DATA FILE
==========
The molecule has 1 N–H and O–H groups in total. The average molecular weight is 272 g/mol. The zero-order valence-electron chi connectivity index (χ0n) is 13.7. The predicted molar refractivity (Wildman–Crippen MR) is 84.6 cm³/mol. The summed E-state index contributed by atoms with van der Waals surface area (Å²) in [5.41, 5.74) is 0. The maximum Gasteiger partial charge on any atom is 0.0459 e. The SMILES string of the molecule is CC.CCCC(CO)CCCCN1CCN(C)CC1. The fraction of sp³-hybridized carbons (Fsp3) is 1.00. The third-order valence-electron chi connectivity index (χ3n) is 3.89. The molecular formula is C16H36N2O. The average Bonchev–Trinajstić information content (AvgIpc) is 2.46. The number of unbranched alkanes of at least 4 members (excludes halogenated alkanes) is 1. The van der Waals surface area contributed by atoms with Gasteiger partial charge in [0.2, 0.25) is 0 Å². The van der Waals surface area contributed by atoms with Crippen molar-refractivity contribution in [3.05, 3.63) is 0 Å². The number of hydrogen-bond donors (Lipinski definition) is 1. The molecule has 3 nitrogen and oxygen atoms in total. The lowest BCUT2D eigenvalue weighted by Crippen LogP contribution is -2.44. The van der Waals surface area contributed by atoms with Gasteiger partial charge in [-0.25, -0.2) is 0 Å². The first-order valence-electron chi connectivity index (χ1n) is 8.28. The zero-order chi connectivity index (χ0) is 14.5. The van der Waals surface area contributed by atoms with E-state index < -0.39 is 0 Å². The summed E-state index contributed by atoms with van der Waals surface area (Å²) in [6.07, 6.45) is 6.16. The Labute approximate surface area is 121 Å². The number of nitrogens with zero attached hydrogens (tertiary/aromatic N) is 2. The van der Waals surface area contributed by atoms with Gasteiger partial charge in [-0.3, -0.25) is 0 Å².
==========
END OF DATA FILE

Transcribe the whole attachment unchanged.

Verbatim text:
The molecule has 1 N–H and O–H groups in total. The average molecular weight is 272 g/mol. The zero-order valence-electron chi connectivity index (χ0n) is 13.7. The predicted molar refractivity (Wildman–Crippen MR) is 84.6 cm³/mol. The summed E-state index contributed by atoms with van der Waals surface area (Å²) in [5.41, 5.74) is 0. The maximum Gasteiger partial charge on any atom is 0.0459 e. The SMILES string of the molecule is CC.CCCC(CO)CCCCN1CCN(C)CC1. The fraction of sp³-hybridized carbons (Fsp3) is 1.00. The third-order valence-electron chi connectivity index (χ3n) is 3.89. The molecular formula is C16H36N2O. The average Bonchev–Trinajstić information content (AvgIpc) is 2.46. The number of unbranched alkanes of at least 4 members (excludes halogenated alkanes) is 1. The van der Waals surface area contributed by atoms with Gasteiger partial charge in [0.2, 0.25) is 0 Å². The van der Waals surface area contributed by atoms with Crippen molar-refractivity contribution in [3.05, 3.63) is 0 Å². The number of hydrogen-bond donors (Lipinski definition) is 1. The molecule has 3 nitrogen and oxygen atoms in total. The lowest BCUT2D eigenvalue weighted by Crippen LogP contribution is -2.44. The van der Waals surface area contributed by atoms with Gasteiger partial charge in [-0.25, -0.2) is 0 Å². The first-order valence-electron chi connectivity index (χ1n) is 8.28. The zero-order chi connectivity index (χ0) is 14.5. The van der Waals surface area contributed by atoms with E-state index < -0.39 is 0 Å². The summed E-state index contributed by atoms with van der Waals surface area (Å²) in [6.07, 6.45) is 6.16. The Labute approximate surface area is 121 Å². The number of nitrogens with zero attached hydrogens (tertiary/aromatic N) is 2. The van der Waals surface area contributed by atoms with Gasteiger partial charge in [-0.3, -0.25) is 0 Å².